Jake and Andrew Maggio: Joseph Maggio’s brothers Jake and Andrew were initially suspected and put in jail. Jake was released the following day but police held Andrew because they believed his razor was used to commit the crime. Andrew was released after a few days.
John Zanca: He was the suspected attacker of Louis Besumer and Anna Lowe. He was a baker who discovered their bodies when he knocked on the door of Besumer’s grocery store and did not receive a response.
Louis Besumer: Before dying, Anna Lowe allegedly blamed her partner Louis Besumer and said he was a Nazi spy. He was acquitted. Anna Lowe has also said that she was attacked by “a mulatto” and people began to suspect the newly-hired help, but they were also quickly released.
The Jordanos: Rose Cortimiglia blamed her neighbors Iorlando and Frank Jordano for the attack. Frank Jordano was allegedly sentenced to hang, and Iorlando was sentenced to life. Supposedly, after the trial the Cortimiglias divorced and months later Rose was arrested for prostitution. Rose later admitted to perjury and the Jordanos were released.The police eventually agreed that the Axeman was one person, killing at random.
Joseph Mumfre: In Los Angeles, on December 2, 1920, Esther Albano, the former widow of Mike Pepitone, was arrested for shooting and killing Joseph Mumfre. She claimed that he was the Axeman and had seen him run from her bedroom. The LAPD noted that there was evidence linking Mumfre to the death of Mike Pepitone.
- Mumfre was in and out of prison for the past ten years and his time outside of prison coincided with attacks by the Axeman.
- It also seemed that attacks from the Axeman stopped after the death of Joseph Mumfre.
- Esther was acquitted for Mumfre’s death.
- After her Mike Pepitone’s death, Esther moved to LA and married Angelo Albano in 1921.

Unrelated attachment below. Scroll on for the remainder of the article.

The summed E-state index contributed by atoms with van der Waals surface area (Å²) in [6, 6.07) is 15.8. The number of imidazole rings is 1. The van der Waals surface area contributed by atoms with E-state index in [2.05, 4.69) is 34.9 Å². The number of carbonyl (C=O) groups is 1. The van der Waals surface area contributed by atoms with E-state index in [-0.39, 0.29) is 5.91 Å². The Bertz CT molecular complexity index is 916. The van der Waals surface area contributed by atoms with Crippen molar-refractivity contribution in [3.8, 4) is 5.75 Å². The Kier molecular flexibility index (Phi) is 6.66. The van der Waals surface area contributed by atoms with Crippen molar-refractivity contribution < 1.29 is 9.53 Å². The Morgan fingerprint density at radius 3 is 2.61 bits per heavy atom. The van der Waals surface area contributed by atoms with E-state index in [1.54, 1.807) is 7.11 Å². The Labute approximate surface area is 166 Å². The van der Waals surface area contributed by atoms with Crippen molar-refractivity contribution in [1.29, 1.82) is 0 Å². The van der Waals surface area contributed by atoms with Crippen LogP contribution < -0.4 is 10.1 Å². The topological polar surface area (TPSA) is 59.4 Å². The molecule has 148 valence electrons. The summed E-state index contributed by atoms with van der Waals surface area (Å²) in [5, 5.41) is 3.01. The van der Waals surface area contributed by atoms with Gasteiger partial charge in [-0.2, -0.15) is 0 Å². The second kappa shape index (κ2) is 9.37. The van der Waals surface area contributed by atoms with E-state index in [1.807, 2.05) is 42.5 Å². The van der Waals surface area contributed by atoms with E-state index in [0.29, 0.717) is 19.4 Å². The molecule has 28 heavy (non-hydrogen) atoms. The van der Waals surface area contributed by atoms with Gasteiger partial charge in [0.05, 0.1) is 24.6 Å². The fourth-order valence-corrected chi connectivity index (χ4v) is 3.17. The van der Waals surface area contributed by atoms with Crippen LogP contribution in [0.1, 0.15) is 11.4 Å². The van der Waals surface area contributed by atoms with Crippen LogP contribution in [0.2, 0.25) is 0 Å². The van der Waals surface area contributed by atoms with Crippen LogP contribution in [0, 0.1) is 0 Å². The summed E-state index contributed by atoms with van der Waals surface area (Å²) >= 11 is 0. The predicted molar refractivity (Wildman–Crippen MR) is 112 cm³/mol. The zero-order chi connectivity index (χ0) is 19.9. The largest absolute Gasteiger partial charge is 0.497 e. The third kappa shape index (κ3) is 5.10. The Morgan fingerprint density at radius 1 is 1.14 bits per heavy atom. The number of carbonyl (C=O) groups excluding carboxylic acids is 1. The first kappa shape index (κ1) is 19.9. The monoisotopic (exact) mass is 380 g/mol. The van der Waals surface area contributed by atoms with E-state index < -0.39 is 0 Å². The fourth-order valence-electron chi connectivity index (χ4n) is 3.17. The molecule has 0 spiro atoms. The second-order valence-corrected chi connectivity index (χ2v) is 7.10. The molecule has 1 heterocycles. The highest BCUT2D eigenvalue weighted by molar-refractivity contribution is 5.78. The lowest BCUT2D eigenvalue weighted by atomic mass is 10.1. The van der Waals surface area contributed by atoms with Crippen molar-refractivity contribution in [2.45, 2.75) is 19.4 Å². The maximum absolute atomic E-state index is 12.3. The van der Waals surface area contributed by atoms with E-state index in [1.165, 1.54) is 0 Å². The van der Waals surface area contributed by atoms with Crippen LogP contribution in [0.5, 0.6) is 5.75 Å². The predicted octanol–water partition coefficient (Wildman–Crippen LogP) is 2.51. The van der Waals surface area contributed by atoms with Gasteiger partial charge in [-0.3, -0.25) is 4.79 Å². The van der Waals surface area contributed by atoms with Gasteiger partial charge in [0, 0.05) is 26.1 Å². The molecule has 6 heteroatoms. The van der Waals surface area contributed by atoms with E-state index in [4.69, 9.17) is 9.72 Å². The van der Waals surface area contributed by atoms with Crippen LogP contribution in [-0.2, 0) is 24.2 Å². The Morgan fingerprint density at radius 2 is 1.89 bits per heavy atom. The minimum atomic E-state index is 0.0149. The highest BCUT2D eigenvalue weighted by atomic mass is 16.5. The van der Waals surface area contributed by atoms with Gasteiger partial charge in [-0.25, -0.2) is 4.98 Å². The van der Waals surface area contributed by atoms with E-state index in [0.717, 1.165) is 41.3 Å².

- Before their marriage, Albano had recently ended business relations with a man who went by many names, including Joseph Mumfre.
- On the second anniversary of Mike Pepitone’s death, Angelo went missing and was never found.
- Esther approached Mumfre and asked about her husband. Allegedly Mumfre was not aware that she was the wife and responded: "Yes. Albano has a big house and plenty money. He is being held for some of that money. His wife will be asked for it after things quiet down."
- December 5, 1921 Mumfre visited the Albano home at 554 East 36th St. in Los Angeles. He demanded $500 and Esther’s jewelry, threatening that he would “kill [her] the same way he had killed [her] husband.” She believed he was admitting to killing Angelo Albano.
- Esther killed him with a revolver.
- Upon investigation, the police found that Mumfre lead a blackmailing gang in New Orleans that preyed on Italians.
- Just after the 1911 attacks possibly linked to the Axeman, he was sent to prison-for a separate reason.
- Before the 1918 attacks, he was on parole.
- Following the Pepitone attacks, Mumfre left New Orleans and the Axeman attacks stopped.
- However, there was not enough evidence to directly link him to the crimes, and eyewitnesses can be wrong. Only circumstantial evidence led people to believe Mumfre was the killer.
- Remember, Mrs. Pepitone initially said there were two men in her bedroom.
- This raised questions. Was the Axeman one serial killer or were multiple people involved?
- Some believe Mumfre was a Mafia hitman, taking revenge on the Pepitone family.
- Others believed the Axeman to be a woman, or a little person who could fit in small spaces they carved into doors, or a supernatural entity that could slip through tiny entranceways and become the “large man” that witnesses describe the killer to be.